SF homeless chief to take over city’s troubled encampment street

San Francisco Chronicle, March 5, 2020

By Kevin Fagan and Heather Knight


Jeff Kositsky, who helped create San Francisco’s Department of Homelessness and Supportive Housing when he was picked as its first director in 2016, is leaving his post to take charge of the city’s front-line team tackling its homelessness crisis on the streets.


Kositsky said he’s ready for a change, and the Healthy Streets Operation Center — a joint venture of city departments including Kositsky’s and police — has slipped badly over the past year in its mission of moving people into housing and shelter and clearing out nuisance camps and behavior. His last day at the homelessness department will be March 21.


“I’m really proud of what we’ve done, and I’m as optimistic as I was the day I took the job,” Kositsky told The Chronicle. “This work is not easy, it takes time, but we’re making forward progress.”


He said the mayor asked him to take over the joint venture’s operation center, which was excoriated in a February report by the Local Homeless Coordinating Board, a city oversight panel, for emphasizing crackdowns on tents and behavior over helping street people move inside. The crackdowns are primarily led by crews from the police department and the Department of Public Works, whose director, Mohammed Nuru, resigned after being federally charged with fraud.


“Conditions continue to be bad in the streets,” Kositsky said. “Things got better in 2018, but then worse in 2019, and the mayor wants me to focus on this.”


Since starting his job, the biennial one-night homeless count has risen from 6,686 to last year’s tally of 8,011. In the same period, Kositsky’s department housed or sent home to relatives and friends more than 7,000 people, and created more than 500 units of permanent supportive housing and nearly 1,000 shelter beds.


The department has 120 full-time positions and oversees more than $300 million in programs and services, about half of which goes toward housing people in complexes with on-site services.


“Addressing the conditions on our streets is our top priority,” Mayor London Breed said in an email about why she asked Kositsky to take over the operation center. “Jeff is the right person to refocus our efforts, coordinate the different city departments that are involved in (the center), and help people off the streets, out of tents, and into shelter and services.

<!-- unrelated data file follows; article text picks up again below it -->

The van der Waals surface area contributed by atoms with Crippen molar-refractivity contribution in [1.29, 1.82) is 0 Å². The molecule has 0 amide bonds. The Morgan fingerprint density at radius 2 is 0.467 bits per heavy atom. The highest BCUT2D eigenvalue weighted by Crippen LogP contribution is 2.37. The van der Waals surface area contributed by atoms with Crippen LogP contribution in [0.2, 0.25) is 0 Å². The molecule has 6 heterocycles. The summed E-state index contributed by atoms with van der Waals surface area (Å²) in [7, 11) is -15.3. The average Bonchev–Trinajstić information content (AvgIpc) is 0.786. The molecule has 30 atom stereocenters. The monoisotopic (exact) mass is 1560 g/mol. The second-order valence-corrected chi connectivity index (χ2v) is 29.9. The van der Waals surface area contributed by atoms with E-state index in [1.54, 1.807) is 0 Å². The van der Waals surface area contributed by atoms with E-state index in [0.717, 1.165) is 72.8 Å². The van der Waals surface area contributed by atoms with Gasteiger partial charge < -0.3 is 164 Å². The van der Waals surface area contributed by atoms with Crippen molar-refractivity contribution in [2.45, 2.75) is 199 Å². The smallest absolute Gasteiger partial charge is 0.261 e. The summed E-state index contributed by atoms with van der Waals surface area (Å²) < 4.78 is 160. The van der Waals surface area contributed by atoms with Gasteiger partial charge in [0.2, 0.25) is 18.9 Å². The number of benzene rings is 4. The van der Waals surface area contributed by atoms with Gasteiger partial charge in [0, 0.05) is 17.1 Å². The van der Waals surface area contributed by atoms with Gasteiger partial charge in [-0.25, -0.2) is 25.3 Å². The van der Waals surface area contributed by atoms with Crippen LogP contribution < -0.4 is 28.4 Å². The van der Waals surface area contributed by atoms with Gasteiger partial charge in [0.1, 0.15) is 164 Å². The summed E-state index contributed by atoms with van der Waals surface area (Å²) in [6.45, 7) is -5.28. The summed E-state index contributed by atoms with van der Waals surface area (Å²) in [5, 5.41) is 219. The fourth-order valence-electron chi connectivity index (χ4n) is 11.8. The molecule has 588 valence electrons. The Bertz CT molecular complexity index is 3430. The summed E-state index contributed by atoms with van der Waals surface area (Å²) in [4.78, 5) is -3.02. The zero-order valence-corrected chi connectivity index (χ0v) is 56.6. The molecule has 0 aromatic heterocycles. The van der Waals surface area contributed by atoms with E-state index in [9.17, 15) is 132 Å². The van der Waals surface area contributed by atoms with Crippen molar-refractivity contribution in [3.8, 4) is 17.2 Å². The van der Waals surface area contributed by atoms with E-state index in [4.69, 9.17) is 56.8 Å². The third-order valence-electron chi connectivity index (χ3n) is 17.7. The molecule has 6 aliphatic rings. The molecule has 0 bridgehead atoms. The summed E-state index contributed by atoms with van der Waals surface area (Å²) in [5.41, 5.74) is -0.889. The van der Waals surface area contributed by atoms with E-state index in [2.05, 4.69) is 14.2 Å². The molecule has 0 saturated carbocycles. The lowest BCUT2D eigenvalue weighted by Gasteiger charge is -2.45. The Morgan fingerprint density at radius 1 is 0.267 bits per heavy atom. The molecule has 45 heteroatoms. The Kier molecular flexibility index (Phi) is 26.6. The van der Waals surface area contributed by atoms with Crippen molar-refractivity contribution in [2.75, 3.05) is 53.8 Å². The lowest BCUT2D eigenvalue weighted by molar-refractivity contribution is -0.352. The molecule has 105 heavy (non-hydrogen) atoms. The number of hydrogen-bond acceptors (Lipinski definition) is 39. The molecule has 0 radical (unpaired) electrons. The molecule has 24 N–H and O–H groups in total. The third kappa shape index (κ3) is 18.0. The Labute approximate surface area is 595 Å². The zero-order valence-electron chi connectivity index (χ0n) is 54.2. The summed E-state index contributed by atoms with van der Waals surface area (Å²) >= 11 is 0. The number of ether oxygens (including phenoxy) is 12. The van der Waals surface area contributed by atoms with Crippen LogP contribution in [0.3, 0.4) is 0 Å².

“We’re adding resources, we have a plan, and now we have an experienced leader to help us meet these challenges,” she added.


Kositsky’s spokeswoman and strategic director, Abigail Stewart-Kahn, will take over as interim director of the homelessness department while the mayor conducts a nationwide search for Kositsky’s replacement.


Kositsky’s shift comes as the operation center team, formed by the late Mayor Ed Lee and continued by Breed as the city’s prime response to address its homelessness crisis, has become almost totally ineffective — at least in any long-term way.


Data on the team’s 2019 performance demonstrates that the perception of many San Franciscans that City Hall isn’t addressing the crisis in a competent fashion is merited.


“Both housed and unhoused people and advocates have been really unhappy the past year, and we have data that shows why,” Kositsky said.


For example, the number of large encampments of at least six tents increased from two to 15 over the course of 2019. The number of tents was up 31% from January 2019 to October 2019, and 649 tents and other structures occupied by homeless people were counted in January of this year. Vehicles with people living in them increased 24% from April 2019 to October 2019.


And when the operation center got involved, outcomes weren’t good. Of 650 homeless people placed in Navigation Centers or traditional homeless shelters by that team, 95% returned directly to the street rather than getting help finding a more permanent solution. That was up significantly from 58% the year before.


Of all the times that teams from the center tried to interact with homeless people in 2019, just 2.4% of encounters with police officers resulted in being connected to services. And just 17% of the encounters with the Homeless Outreach Team resulted in connections to services.


So what went wrong in 2019? A whole lot.


A presentation given by Kositsky to the Local Homeless Coordinating Board last month cited an array of problems, including inconsistent strategies, a loss of focus on preventing large encampments from returning and a lack of accountability because the Healthy Streets Operation Center lacked a leader.


One change, Kositsky said, will be directing resources more strategically rather than prioritizing only complaints from 311. He said 311 calls will still be answered and dealt with, but won’t compose the center’s entire efforts. There have been many calls, for example, about people who appear homeless but aren’t, which takes time away from helping people who are actually in need.


Also, centering the city’s response around 311 calls tends to mean that wealthier neighborhoods get disproportionate attention compared with their levels of homelessness. Kositsky said residents of the Tenderloin and Bayview tend to call 311 less often even though far more homeless people live in those neighborhoods.


“We’re going back to the way we did it before, which is the calls get triaged, and the various departments will handle those calls,” he said. “I think it’s great when government can stand up and say, ‘Hey, we tried something and it didn’t work, and we’re going to try something else.’”

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